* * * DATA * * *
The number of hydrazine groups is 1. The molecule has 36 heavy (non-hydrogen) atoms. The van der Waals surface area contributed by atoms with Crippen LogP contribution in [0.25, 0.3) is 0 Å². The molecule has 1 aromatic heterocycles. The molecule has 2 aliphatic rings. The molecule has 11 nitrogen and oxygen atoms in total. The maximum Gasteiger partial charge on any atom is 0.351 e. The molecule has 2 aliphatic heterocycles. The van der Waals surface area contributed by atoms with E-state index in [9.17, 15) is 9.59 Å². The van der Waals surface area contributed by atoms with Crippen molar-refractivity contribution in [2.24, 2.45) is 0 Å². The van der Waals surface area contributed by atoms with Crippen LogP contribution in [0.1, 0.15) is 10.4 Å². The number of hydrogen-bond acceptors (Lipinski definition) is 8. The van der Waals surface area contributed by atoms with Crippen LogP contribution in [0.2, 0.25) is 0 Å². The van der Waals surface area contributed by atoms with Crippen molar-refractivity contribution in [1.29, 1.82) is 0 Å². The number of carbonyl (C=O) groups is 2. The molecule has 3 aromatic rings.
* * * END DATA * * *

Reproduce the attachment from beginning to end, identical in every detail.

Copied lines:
The number of hydrazine groups is 1. The molecule has 36 heavy (non-hydrogen) atoms. The van der Waals surface area contributed by atoms with Crippen LogP contribution in [0.25, 0.3) is 0 Å². The molecule has 1 aromatic heterocycles. The molecule has 2 aliphatic rings. The molecule has 11 nitrogen and oxygen atoms in total. The maximum Gasteiger partial charge on any atom is 0.351 e. The molecule has 2 aliphatic heterocycles. The van der Waals surface area contributed by atoms with E-state index in [9.17, 15) is 9.59 Å². The van der Waals surface area contributed by atoms with Crippen molar-refractivity contribution in [2.24, 2.45) is 0 Å². The van der Waals surface area contributed by atoms with Crippen LogP contribution in [0.1, 0.15) is 10.4 Å². The number of hydrogen-bond acceptors (Lipinski definition) is 8. The van der Waals surface area contributed by atoms with Crippen LogP contribution in [0.2, 0.25) is 0 Å². The van der Waals surface area contributed by atoms with Crippen molar-refractivity contribution in [1.29, 1.82) is 0 Å². The number of carbonyl (C=O) groups is 2. The molecule has 3 aromatic rings.